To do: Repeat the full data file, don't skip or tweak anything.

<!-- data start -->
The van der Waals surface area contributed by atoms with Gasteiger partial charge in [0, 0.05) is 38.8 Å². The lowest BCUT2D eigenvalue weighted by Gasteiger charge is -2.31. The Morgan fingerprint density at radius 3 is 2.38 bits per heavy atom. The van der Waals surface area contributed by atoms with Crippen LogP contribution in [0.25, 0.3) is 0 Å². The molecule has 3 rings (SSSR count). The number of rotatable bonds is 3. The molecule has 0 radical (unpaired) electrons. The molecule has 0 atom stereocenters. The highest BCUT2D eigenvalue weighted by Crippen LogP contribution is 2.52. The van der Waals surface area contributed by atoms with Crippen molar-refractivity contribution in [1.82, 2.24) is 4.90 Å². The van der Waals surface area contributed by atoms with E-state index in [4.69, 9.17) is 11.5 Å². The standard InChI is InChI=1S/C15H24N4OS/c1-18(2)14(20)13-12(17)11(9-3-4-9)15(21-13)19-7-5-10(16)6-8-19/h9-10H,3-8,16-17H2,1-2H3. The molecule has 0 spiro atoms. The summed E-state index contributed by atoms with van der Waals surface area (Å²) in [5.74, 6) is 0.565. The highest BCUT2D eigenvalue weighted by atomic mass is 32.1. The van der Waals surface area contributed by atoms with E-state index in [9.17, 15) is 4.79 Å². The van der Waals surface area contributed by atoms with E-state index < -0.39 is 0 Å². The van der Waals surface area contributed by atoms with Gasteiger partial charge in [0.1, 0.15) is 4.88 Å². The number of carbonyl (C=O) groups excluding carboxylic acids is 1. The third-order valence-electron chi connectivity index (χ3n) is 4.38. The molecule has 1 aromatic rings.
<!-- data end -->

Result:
The van der Waals surface area contributed by atoms with Gasteiger partial charge in [0, 0.05) is 38.8 Å². The lowest BCUT2D eigenvalue weighted by Gasteiger charge is -2.31. The Morgan fingerprint density at radius 3 is 2.38 bits per heavy atom. The van der Waals surface area contributed by atoms with Crippen LogP contribution in [0.25, 0.3) is 0 Å². The molecule has 3 rings (SSSR count). The number of rotatable bonds is 3. The molecule has 0 radical (unpaired) electrons. The molecule has 0 atom stereocenters. The highest BCUT2D eigenvalue weighted by Crippen LogP contribution is 2.52. The van der Waals surface area contributed by atoms with Crippen molar-refractivity contribution in [1.82, 2.24) is 4.90 Å². The van der Waals surface area contributed by atoms with E-state index in [4.69, 9.17) is 11.5 Å². The standard InChI is InChI=1S/C15H24N4OS/c1-18(2)14(20)13-12(17)11(9-3-4-9)15(21-13)19-7-5-10(16)6-8-19/h9-10H,3-8,16-17H2,1-2H3. The molecule has 0 spiro atoms. The summed E-state index contributed by atoms with van der Waals surface area (Å²) in [5.74, 6) is 0.565. The highest BCUT2D eigenvalue weighted by atomic mass is 32.1. The van der Waals surface area contributed by atoms with E-state index in [9.17, 15) is 4.79 Å². The van der Waals surface area contributed by atoms with E-state index < -0.39 is 0 Å². The van der Waals surface area contributed by atoms with Gasteiger partial charge in [0.1, 0.15) is 4.88 Å². The number of carbonyl (C=O) groups excluding carboxylic acids is 1. The third-order valence-electron chi connectivity index (χ3n) is 4.38. The molecule has 1 aromatic rings.